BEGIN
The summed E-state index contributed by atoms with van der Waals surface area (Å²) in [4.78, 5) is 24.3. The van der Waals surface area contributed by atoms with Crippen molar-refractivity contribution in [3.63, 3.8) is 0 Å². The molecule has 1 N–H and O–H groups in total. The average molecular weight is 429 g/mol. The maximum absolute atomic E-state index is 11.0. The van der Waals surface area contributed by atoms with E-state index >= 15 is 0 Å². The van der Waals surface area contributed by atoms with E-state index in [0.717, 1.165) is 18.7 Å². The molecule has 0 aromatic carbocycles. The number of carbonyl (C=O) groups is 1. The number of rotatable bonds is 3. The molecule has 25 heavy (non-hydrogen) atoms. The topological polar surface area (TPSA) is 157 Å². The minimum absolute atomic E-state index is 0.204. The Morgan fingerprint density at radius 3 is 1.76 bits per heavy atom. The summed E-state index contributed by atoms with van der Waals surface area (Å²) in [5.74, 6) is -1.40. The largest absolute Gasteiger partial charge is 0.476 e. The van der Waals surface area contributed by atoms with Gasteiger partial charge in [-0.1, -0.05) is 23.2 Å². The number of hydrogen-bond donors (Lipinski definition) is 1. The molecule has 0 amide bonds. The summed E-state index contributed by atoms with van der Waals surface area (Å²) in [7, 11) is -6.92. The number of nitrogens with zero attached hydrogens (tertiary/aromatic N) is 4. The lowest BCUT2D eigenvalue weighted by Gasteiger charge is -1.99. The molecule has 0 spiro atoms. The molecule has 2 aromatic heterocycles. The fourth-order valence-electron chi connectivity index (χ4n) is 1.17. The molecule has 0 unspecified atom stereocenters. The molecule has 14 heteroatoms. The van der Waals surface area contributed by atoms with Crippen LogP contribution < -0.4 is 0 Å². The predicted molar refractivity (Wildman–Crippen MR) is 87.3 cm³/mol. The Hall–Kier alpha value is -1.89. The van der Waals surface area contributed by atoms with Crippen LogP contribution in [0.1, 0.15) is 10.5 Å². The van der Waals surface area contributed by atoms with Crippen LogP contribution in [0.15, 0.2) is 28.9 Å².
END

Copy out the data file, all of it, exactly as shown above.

The summed E-state index contributed by atoms with van der Waals surface area (Å²) in [4.78, 5) is 24.3. The van der Waals surface area contributed by atoms with Crippen molar-refractivity contribution in [3.63, 3.8) is 0 Å². The molecule has 1 N–H and O–H groups in total. The average molecular weight is 429 g/mol. The maximum absolute atomic E-state index is 11.0. The van der Waals surface area contributed by atoms with E-state index >= 15 is 0 Å². The van der Waals surface area contributed by atoms with E-state index in [0.717, 1.165) is 18.7 Å². The molecule has 0 aromatic carbocycles. The number of carbonyl (C=O) groups is 1. The number of rotatable bonds is 3. The molecule has 25 heavy (non-hydrogen) atoms. The topological polar surface area (TPSA) is 157 Å². The minimum absolute atomic E-state index is 0.204. The Morgan fingerprint density at radius 3 is 1.76 bits per heavy atom. The summed E-state index contributed by atoms with van der Waals surface area (Å²) in [5.74, 6) is -1.40. The largest absolute Gasteiger partial charge is 0.476 e. The van der Waals surface area contributed by atoms with Gasteiger partial charge in [-0.1, -0.05) is 23.2 Å². The number of hydrogen-bond donors (Lipinski definition) is 1. The molecule has 0 amide bonds. The summed E-state index contributed by atoms with van der Waals surface area (Å²) in [7, 11) is -6.92. The number of nitrogens with zero attached hydrogens (tertiary/aromatic N) is 4. The lowest BCUT2D eigenvalue weighted by Gasteiger charge is -1.99. The molecule has 0 spiro atoms. The molecule has 2 aromatic heterocycles. The fourth-order valence-electron chi connectivity index (χ4n) is 1.17. The molecule has 0 unspecified atom stereocenters. The molecule has 14 heteroatoms. The van der Waals surface area contributed by atoms with Crippen LogP contribution < -0.4 is 0 Å². The predicted molar refractivity (Wildman–Crippen MR) is 87.3 cm³/mol. The Hall–Kier alpha value is -1.89. The van der Waals surface area contributed by atoms with Crippen LogP contribution in [0.1, 0.15) is 10.5 Å². The van der Waals surface area contributed by atoms with Crippen LogP contribution in [0.15, 0.2) is 28.9 Å².